President Nelson Mandela, opening the first conference of his African National Congress since it took power, defended the government's initial steps Saturday and urged more work to meet the justified expectations of the country's poor.

In an 85-minute opening address, delivered in a strong, confident voice, the country's first black president made clear he would not be rushed into irresponsible but popular actions that might undermine the economy and harm the ANC's overriding goal to create a better life for all."Ours is not a program of quick handouts; but one for serious and lasting transformation," he declared.

Mandela called for unity among his followers now that the ANC was the governing party and said visible progress toward improving people's lives must begin next year.

The 76-year-old leader's speech in the city where the ANC was founded in 1912 drew enthusiastic cheers and singing from the 2,800 delegates.

Standing underneath a banner saying, "From resistance to reconstruction and nation-building," Mandela called for unity between ANC members in government and those at the grassroots. "We are one ANC, and we should carry out our historic mission as such," he said to loud applause.

The five-day conference was expected to bring out tensions within the country's largest black-led organization, which has gone from being a revolutionary movement to taking control of Africa's richest and most powerful state.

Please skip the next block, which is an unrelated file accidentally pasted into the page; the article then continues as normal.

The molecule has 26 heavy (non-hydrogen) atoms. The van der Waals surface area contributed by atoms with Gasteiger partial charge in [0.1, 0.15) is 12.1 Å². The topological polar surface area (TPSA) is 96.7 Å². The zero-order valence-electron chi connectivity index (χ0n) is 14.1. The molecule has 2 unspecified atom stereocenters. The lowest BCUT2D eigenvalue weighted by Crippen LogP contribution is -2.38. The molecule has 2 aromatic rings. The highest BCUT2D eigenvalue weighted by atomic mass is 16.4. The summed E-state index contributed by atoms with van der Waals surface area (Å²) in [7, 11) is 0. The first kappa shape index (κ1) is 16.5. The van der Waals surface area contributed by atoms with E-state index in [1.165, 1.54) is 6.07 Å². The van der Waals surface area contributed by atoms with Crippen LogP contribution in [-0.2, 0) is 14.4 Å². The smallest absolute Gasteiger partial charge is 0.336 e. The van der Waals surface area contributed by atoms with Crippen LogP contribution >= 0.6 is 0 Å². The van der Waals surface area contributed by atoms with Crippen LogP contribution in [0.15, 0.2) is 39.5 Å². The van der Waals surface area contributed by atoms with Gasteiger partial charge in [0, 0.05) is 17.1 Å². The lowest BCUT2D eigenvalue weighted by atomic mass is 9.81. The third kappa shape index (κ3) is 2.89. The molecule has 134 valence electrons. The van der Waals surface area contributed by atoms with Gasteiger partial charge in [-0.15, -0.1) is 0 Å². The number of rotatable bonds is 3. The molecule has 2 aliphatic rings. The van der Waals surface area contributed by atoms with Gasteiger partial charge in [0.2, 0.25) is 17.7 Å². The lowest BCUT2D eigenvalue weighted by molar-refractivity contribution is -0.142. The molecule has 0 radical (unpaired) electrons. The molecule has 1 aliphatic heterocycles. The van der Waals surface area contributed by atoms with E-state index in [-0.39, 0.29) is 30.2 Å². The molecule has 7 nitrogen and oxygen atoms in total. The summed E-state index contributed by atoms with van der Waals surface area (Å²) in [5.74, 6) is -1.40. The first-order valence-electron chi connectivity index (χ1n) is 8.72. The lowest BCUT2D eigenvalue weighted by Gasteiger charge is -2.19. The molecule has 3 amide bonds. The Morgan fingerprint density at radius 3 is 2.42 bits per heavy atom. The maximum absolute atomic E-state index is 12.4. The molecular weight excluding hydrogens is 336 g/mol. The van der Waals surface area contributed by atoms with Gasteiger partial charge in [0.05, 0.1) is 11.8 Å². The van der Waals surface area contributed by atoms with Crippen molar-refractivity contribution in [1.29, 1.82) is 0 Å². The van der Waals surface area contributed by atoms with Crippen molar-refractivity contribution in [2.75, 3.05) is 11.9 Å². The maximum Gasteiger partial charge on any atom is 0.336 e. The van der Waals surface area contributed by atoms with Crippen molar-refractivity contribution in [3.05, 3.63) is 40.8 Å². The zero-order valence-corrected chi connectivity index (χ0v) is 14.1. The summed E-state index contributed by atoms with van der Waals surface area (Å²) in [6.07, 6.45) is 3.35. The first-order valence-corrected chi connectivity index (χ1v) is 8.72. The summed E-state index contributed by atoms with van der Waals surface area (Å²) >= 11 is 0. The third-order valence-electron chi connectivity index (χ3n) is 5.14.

There have been murmurings of discontent since April, when the ANC won South Africa's first all-race election to head the first post-apartheid government.

Some activists complain the black-led government has put too much emphasis on reassuring the 5 million white citizens and not enough on uplifting the country's 35 million black, Asian and mixed-race victims of apartheid.

The ANC's 49th national conference was an opportunity to savor victory and look back at the government's performance as well as to map out strategy and tactics for the years ahead.

Mandela, surrounded on the speaker's platform by former ANC political prisoners who are now government ministers and parliament leaders, underlined that the delegates for the first time were coming to a national conference from positions of power, as well as from humble shop floors and squatter camps.

"We can proudly say to the founders: The country is in the hands of the people; the tree of liberty is firmly rooted in the soil of the motherland," he declared.